If you’re 50 or older, the Centers for Disease Control (CDC) recommends getting the new Shingrix vaccine against shingles, even if you’ve already been vaccinated against this disease. Shingrix is more than 90% effective for the prevention of shingles, a disease that strikes one million Americans a year, causing a blistering skin rash that can lead to chronic nerve pain. Getting immunized also has another important benefit that may surprise you: lower risk for stroke.
Why does a shingles shot help people avoid a stroke? Here’s a closer look at Shingrix and why the CDC and the BaleDoneen Method now recommend it for people ages 50 and up.
What causes shingles and who is at risk?
Also known as herpes zoster, shingles is caused by a reactivation of the varicella zoster virus (VZV) that causes chickenpox. The main risk factor is being over 50, which is why immunization is advised for this age group. More than 99% of adults over the age of 50 have VZV dormant in their nervous system. The risk that the virus will reactivate escalates with advancing age. Without immunization, one in three Americans will develop shingles over a lifetime. After age 85, the risk is one in two.
How serious is shingles?
Initial symptoms of shingles include extreme pain and sensitivity, with sensations ranging from intense itching to burning, stabbing or a deep, shooting “lightning bolt” pain, sometimes accompanied by fever, chills and headache. This is followed by an itchy, blistering rash, usually on one side of the body, lasting from two to four weeks. In some cases, shingles can affect the eyes, leading to debilitating pain, inflammation and even blindness. About 18% of shingles patients develop postherpetic neuralgia (PHN), a chronic, often severe nerve pain that lasts months or even years.
What’s the link between shingles and stroke?
In two recent large studies, people who developed shingles were up to 4.5 times more likely to suffer a subsequent stroke, highlighting the value of immunization against the virus that causes this disease. That’s because any viral or bacterial infection sparks inflammation, and for people with cardiovascular disease (CVD), that could cause plaque in the arteries to become inflamed and rupture, much like a volcano spewing molten lava. The body’s defense to this injury is to form a clot, which can trigger a stroke if it blocks the flow of blood to the brain.
Why do people who are already immunized against shingles need the new vaccine?
A CDC expert panel reports that Shingrix, made by GlaxoSmithKline, provides much greater protection than Zostavax, made by Merck. Therefore the panel recommends that anyone previously vaccinated with the one-dose Zostavax be revaccinated with Shingrix, which is given in two doses. Shingrix’s protection is maintained at a high level for at least four years, according to a recent peer-reviewed study. The new vaccine costs about $280.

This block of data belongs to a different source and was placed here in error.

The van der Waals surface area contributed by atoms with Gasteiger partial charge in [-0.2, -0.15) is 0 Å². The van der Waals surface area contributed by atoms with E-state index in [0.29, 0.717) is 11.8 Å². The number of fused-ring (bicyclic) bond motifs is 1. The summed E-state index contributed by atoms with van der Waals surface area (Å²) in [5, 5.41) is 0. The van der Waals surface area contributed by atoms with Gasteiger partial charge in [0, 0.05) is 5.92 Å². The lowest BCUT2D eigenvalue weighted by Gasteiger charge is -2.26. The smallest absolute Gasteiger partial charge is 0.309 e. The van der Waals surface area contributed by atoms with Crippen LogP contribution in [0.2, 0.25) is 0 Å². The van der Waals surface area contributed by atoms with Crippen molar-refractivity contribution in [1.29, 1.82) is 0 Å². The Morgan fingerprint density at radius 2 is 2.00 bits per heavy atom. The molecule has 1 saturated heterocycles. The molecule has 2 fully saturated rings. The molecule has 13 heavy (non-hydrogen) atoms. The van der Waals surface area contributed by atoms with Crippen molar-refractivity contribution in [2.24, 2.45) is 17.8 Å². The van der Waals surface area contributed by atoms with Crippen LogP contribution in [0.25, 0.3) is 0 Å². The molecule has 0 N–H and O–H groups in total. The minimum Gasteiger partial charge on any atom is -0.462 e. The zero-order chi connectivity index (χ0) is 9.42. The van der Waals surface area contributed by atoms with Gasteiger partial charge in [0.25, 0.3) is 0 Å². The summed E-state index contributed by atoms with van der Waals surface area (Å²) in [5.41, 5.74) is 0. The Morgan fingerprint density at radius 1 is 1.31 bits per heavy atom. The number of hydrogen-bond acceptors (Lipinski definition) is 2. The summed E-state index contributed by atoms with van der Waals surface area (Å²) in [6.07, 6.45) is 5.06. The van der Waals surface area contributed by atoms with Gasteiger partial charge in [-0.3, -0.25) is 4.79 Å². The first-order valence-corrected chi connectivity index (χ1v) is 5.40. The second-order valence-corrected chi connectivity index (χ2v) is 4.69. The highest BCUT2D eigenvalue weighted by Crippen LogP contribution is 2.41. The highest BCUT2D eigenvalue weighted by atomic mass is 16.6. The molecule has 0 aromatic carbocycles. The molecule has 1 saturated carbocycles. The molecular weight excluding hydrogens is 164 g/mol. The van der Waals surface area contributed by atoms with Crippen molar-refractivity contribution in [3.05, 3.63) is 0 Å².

What are the risks of Shingrix?
In randomized clinical trials comparing Shingrix to a placebo injection, the most common side effects of the vaccine were temporary pain, redness and swelling at the injection site, muscle pain, fatigue, headache, shivering, fever and upset stomach. Rates of serious events after injection were similar in those who received a placebo and those who received the vaccine, which does NOT contain a live virus.
What’s the BaleDoneen takeaway?
If you’re 50 or older, talk to your medical provider about being vaccinated. Not only can the new shot help you avoid a notoriously painful, vaccine-preventable disease, it’s an easy way to reduce your risk for stroke, the leading cause of serious, long-term disability. Someone in the U.S. has a stroke every 40 seconds, and every four minutes, an American dies from a stroke.
The good news, however, is that heart attacks and strokes are preventable. To find out if you have CVD, which typically develops silently over many years until it’s severe enough to cause a heart attack or stroke, get a comprehensive BaleDoneen Method assessment, which uses leading-edge lab and imaging tests to check for hidden signs of arterial disease. Early detection and treatment can save lives, hearts and brains! Also check out the BaleDoneen book, Beat the Heart Attack Gene, which presents a personalized prevention plan and the tools you need to partner with your healthcare provider to protect and optimize your arterial wellness.